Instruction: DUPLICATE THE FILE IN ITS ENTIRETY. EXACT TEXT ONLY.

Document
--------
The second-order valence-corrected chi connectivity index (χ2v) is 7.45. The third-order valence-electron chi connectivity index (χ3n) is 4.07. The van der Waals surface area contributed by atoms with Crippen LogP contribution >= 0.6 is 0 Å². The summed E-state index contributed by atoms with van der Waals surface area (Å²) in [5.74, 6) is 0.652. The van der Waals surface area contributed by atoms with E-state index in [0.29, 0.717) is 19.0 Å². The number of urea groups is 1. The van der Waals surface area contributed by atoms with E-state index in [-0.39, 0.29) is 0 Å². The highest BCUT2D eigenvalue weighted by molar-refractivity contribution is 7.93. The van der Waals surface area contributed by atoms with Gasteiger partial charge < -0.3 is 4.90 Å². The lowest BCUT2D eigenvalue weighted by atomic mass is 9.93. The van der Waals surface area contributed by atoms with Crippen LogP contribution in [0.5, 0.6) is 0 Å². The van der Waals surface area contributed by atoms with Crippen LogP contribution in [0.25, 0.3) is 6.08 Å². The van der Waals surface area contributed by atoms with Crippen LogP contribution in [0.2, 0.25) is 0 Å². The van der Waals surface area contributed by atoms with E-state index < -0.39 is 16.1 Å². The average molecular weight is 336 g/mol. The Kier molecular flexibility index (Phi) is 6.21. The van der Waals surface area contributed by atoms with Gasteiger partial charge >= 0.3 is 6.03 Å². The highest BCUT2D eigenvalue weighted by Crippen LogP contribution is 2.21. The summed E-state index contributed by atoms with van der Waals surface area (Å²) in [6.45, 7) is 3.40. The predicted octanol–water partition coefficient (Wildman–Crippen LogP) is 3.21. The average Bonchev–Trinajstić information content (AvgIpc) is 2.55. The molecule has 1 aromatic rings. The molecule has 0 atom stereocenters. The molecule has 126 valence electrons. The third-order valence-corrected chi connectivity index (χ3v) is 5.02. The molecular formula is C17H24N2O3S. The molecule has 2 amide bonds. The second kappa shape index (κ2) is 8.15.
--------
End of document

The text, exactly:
The second-order valence-corrected chi connectivity index (χ2v) is 7.45. The third-order valence-electron chi connectivity index (χ3n) is 4.07. The van der Waals surface area contributed by atoms with Crippen LogP contribution >= 0.6 is 0 Å². The summed E-state index contributed by atoms with van der Waals surface area (Å²) in [5.74, 6) is 0.652. The van der Waals surface area contributed by atoms with E-state index in [0.29, 0.717) is 19.0 Å². The number of urea groups is 1. The van der Waals surface area contributed by atoms with E-state index in [-0.39, 0.29) is 0 Å². The highest BCUT2D eigenvalue weighted by molar-refractivity contribution is 7.93. The van der Waals surface area contributed by atoms with Gasteiger partial charge < -0.3 is 4.90 Å². The lowest BCUT2D eigenvalue weighted by atomic mass is 9.93. The van der Waals surface area contributed by atoms with Crippen LogP contribution in [0.5, 0.6) is 0 Å². The van der Waals surface area contributed by atoms with Crippen LogP contribution in [0.25, 0.3) is 6.08 Å². The van der Waals surface area contributed by atoms with Crippen LogP contribution in [0.2, 0.25) is 0 Å². The van der Waals surface area contributed by atoms with E-state index < -0.39 is 16.1 Å². The average molecular weight is 336 g/mol. The Kier molecular flexibility index (Phi) is 6.21. The van der Waals surface area contributed by atoms with Gasteiger partial charge >= 0.3 is 6.03 Å². The highest BCUT2D eigenvalue weighted by Crippen LogP contribution is 2.21. The summed E-state index contributed by atoms with van der Waals surface area (Å²) in [6.45, 7) is 3.40. The predicted octanol–water partition coefficient (Wildman–Crippen LogP) is 3.21. The average Bonchev–Trinajstić information content (AvgIpc) is 2.55. The molecule has 1 aromatic rings. The molecule has 0 atom stereocenters. The molecule has 126 valence electrons. The third-order valence-corrected chi connectivity index (χ3v) is 5.02. The molecular formula is C17H24N2O3S. The molecule has 2 amide bonds. The second kappa shape index (κ2) is 8.15.